Two reports released this month indicate widespread neglect and denial of basic human rights of refugees and people seeking asylum.
The UN Refugee Agency, UNHCR, conducted a monitoring mission in Australia’s detention centres on Manus Island in June. The mission revealed a lack of support services for the 750 men who remain there.
UNHCR inspectors reported a “high level of tension and further deterioration in the mental health” of those detained, with deep-seated fear of abandonment by the Australian government a significant contributing factor.
The ongoing lack of support will likely result in serious health problems that are “clearly foreseeable and preventable”. There are no processes in place to assess those at low, medium or high risk. Those with the most significant needs have not been monitored regularly since October.
The closure of the Regional Processing Centre last year and the forced removal of detainees to facilities with even fewer services coincided with the health care provider, IHMS, scaling down its services. This has placed significant strain on the Lorengau hospital and resulted in the removal of trauma and torture counselling services.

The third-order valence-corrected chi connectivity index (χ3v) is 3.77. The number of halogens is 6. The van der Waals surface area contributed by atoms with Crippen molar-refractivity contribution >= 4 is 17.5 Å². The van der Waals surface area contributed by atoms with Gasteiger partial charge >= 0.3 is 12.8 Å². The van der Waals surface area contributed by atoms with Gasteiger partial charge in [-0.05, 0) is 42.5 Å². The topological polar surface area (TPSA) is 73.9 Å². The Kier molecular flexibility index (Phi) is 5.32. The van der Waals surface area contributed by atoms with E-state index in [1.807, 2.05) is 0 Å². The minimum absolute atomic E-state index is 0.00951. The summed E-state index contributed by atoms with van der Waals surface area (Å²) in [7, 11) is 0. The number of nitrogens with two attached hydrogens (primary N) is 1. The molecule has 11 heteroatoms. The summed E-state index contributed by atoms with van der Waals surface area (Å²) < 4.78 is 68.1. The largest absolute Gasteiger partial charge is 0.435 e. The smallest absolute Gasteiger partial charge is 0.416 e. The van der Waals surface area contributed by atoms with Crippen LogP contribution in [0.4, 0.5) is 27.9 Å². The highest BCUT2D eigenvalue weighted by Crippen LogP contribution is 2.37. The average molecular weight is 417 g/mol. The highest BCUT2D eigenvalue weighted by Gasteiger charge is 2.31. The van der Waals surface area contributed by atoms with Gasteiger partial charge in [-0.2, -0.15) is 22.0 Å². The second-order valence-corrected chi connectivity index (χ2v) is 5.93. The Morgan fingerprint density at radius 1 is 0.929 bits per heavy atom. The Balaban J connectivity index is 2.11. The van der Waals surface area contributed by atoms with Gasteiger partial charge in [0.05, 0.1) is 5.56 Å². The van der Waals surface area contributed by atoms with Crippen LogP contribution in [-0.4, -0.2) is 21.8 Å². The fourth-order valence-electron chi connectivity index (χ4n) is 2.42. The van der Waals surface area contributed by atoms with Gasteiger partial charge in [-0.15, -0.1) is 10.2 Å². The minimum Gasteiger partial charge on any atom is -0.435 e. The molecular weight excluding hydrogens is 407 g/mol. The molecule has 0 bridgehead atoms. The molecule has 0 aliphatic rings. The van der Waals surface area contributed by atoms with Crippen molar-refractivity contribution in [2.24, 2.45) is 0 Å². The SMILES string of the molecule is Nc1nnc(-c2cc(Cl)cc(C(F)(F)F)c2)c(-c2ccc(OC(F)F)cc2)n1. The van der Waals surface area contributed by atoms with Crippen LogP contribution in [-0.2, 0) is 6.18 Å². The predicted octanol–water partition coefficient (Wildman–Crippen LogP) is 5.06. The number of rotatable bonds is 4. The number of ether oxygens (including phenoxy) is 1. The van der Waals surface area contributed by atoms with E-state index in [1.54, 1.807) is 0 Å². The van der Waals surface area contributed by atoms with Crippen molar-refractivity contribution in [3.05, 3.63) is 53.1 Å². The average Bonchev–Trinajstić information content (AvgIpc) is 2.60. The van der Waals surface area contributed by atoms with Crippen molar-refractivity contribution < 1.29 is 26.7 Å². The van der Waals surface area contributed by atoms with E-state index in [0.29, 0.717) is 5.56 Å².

Accommodation is also woefully inadequate, below the minimum required by the International Standard of the Red Cross. Some rooms are polluted by leaking waste-water pipes. The ceiling of one is black with mould. The rooms are not fitted with smoke alarms, and refugees can’t access fire extinguishers.
A second report, “States of Refuge”, released by Liberty Victoria, analyses health, housing and education services available to refugees and asylum seekers on various bridging and temporary visas.
Tasmania is rated the worst for the provision of social housing for refugees and people seeking asylum. The only eligible people are Australian citizens or permanent residents. Even if a refugee gains permanent residency, they are eligible only if they have an independent income and a Commonwealth health care card.
The report says that the inadequate provision of essential services – and the strict regulations around work and study for those on or applying for temporary visas – forces people to rely on charity and not-for-profit organisations to survive.
One case study in the report describes an asylum seeker with no education or employment rights expressing frustration. “I am not angry I do not have visa, but I am angry I cannot study, I don’t have income, I have [no] Medicare, [and] I can’t work”, he said.